The Camelot Betrayal by Kiersten White
Delacorte Press, pb, £7.37
Reviewed by John C. Adams
Yet another Arthur and Guinevere story? Really?
Delacorte Press is an imprint of Random House Children’s Books, so my initial weary response to seeing that this book was a retelling the Arthurian legend was probably a little unfair. Children come to this much-loved fable that informs the British sense of identity afresh with every generation and are so often enthralled by it. Hence, a new book that tells the story for them is always to be welcomed.
My first impression was that the cover was incredibly beautiful and had been lovingly crafted by an artist of unique talent. Owning a physical book is still an act of love that depends in part on the cover artistry and the print and paper quality, as well as on the merits of the writing. All were excellent. Turning this book over in my hands, I felt a real affection for the physical item and absolutely understood just how much care had gone into making it.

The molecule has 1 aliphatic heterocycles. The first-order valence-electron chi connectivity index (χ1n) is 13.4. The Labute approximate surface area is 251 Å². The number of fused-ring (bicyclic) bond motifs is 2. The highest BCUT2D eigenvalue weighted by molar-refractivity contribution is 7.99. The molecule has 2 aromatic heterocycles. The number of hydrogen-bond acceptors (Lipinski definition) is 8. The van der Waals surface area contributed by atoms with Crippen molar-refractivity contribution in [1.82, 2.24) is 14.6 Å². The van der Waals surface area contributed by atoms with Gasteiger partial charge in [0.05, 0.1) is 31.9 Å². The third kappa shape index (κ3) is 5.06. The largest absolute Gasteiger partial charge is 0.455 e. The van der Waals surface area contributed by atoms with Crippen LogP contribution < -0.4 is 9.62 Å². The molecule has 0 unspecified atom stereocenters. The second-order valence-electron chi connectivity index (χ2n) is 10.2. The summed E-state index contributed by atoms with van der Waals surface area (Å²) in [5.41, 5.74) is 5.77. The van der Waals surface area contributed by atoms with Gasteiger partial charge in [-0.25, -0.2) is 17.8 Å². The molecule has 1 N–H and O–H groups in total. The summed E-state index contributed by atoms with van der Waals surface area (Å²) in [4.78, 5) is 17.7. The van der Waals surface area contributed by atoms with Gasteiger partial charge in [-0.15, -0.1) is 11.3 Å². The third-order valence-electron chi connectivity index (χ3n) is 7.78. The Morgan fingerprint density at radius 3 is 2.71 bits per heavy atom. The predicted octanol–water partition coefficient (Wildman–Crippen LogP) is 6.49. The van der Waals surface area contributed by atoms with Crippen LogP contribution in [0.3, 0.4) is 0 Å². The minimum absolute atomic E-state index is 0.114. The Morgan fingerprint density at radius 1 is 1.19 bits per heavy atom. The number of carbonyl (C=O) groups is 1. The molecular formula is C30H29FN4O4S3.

White’s style was just right for the intended audience, which I interpreted as readers aged between approximately ten and fifteen. This was a story about a married couple experiencing tensions over a child from a previous relationship and over the tempting solace offered by another man. That’s pretty ageless in its way, but also something many children today understand only too well. White was careful to keep it age-appropriate, the emphasis being on feelings combined with just hints at the underlying physical relationships. This was well done and certainly essential for a romance pitched at children. It’s a safe read on that score. As a parent, that’s what I appreciated most about this book. It was written by a talented and experienced author who knew exactly what was right for this age group.
It felt good in principle to see that Guinevere was more fully rounded as a character than in earlier renditions of the Arthurian tales. However, for me, she was still presented as too passive a character. I like my heroines feisty and empowered, so for me, this Guinevere was almost painfully honest with herself about her insecurities. I yearned for her to believe in herself more, and there was certainly some development during the narrative, but too often, she defined herself in terms of what she was not.
‘The Camelot Betrayal’ was very well written. The tone and style were easy on the mind, and the story was well structured and paced. Arthurian legend fascinates kids, and there’s so much scope to produce novels for children that bring out their love of Camelot. Overall, this was a lovely book, pitched just right for its intended audience. I would absolutely recommend it as a gift or reading suggestion for older children.
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